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Editorials

EDITORIAL: Land rates row must be resolved amicably

Tata Chemicals Magadi plant. The company management is embroiled in a tax row with the Kajiado County government. PHOTO | SANLEY NGOTHO| NMG 

The ongoing war of words between the Kajiado County government and Tata Chemicals over land rates calls for a quick resolution lest hundreds of jobs are lost in the process.

The bone of contention is the county government’s demand for payment of a Sh17 billion land rates bill for the 240,000 acres of land that the company uses to mine soda ash.

The company, which acquired Magadi Soda, over a decade ago insists that the rates being demanded are inflated, arguing that it will be forced to shut down operations if the bill is enforced. The county government has already flexed its muscles by shutting down the company’s offices and clamping its cargo wagons. It has also threatened to cut water supply to the firm. It is demanding Sh17 billion, but the firm argues that it can only afford to pay Sh150 per acre and not the Sh4,000 per acre that is stipulated in the county government’s bylaws.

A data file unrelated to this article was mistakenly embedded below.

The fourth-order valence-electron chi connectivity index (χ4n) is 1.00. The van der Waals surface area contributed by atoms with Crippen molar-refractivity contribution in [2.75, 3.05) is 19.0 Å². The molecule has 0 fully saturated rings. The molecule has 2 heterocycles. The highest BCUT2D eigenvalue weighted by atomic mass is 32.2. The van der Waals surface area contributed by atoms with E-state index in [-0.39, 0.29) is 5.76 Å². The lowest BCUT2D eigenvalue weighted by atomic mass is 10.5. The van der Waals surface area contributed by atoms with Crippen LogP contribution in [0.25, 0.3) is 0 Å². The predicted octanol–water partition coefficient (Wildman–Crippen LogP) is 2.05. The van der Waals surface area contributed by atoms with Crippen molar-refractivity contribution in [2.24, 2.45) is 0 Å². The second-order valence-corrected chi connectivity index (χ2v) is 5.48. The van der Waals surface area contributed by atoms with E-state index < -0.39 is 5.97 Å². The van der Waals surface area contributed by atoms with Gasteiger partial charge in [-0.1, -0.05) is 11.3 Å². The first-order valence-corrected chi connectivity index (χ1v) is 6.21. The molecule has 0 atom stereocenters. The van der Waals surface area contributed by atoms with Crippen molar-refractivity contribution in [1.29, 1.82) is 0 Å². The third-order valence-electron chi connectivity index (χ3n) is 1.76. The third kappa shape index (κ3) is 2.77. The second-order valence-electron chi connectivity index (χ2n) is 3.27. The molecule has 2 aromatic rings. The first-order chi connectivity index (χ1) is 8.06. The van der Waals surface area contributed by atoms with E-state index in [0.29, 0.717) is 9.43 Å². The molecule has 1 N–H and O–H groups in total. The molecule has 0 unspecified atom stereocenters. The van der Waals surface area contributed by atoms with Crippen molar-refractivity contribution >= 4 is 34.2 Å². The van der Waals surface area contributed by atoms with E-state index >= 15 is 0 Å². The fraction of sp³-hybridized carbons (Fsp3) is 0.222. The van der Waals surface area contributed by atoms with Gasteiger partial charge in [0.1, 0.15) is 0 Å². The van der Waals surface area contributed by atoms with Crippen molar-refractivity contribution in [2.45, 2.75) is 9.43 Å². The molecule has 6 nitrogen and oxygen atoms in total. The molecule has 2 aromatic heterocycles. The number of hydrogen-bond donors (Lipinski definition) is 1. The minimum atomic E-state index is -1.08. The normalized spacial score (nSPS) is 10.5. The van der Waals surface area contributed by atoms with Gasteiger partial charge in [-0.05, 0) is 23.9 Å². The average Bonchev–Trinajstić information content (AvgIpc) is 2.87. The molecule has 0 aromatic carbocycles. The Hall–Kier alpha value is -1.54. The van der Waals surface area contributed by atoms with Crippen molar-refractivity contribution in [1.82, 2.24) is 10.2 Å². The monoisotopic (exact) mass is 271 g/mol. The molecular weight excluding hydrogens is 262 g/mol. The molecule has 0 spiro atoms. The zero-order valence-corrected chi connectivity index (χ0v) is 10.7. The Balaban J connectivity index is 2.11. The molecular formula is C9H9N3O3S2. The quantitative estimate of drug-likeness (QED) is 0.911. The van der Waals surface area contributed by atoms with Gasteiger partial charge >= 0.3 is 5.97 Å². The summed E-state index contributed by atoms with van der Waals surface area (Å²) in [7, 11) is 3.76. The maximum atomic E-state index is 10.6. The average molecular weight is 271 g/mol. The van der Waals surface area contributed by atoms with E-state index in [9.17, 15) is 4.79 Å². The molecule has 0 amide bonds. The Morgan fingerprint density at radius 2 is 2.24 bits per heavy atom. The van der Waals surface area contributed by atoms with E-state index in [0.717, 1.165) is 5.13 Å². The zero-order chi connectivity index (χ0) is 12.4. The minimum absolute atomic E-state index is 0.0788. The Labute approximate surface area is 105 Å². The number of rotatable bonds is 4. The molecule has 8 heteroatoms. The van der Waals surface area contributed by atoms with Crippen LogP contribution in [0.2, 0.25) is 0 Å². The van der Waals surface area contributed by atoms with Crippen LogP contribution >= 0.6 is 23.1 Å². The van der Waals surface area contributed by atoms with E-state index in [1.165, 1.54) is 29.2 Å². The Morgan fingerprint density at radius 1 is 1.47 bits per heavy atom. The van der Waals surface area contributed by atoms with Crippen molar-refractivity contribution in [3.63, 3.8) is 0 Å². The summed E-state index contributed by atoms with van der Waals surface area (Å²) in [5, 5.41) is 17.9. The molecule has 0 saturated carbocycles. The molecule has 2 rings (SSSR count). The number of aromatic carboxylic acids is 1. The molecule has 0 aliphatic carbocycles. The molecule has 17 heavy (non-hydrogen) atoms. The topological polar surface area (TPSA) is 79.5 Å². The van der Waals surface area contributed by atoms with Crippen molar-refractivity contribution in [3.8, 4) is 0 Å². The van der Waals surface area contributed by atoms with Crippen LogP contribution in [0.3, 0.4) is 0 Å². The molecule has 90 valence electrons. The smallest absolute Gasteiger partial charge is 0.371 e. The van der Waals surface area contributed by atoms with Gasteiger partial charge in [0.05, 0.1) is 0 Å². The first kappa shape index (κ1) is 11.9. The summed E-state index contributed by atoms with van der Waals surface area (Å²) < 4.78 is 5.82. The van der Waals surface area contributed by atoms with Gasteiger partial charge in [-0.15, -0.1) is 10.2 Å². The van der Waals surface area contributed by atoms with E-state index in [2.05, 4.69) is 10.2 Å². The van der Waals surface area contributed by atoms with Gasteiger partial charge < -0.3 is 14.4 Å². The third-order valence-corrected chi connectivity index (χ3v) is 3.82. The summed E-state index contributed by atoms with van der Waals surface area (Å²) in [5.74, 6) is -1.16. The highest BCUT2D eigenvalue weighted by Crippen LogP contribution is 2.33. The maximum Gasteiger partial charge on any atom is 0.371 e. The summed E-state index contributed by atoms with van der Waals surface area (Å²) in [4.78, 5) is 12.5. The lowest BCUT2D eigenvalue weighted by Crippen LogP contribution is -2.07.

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While the county government has a right to demand its dues, we aver that the way it is going about it is not proper.

Such disputes can easily be resolved amicably without hurting multi-billion shilling investments and jobs. The country cannot afford to lose many jobs at a go yet attempts are being made at the national level to reinvigorate the economy.

The county government’s actions are also sending a negative message to prospective investors abroad that they can be harassed at will without following the laid down protocols.

The two parties should agree to meet and thrash out the matter amicably. We urge the county government to allow reason to prevail and take the matter for arbitration if dialogue fails to work.

We aver that there exists better ways of resolving the matter instead of using brute force to the detriment of a viable investment.

The two parties should reach a viable solution that will be conducive for all involved. But in order for that to happen there is need to abandon the hardline positions. The national government should also not also stay silent as a county battles with an international investors. There should be mechanisms for resolving such matters in place to avoid a situation where the country risks becoming a pariah among global investors for mistreating them.



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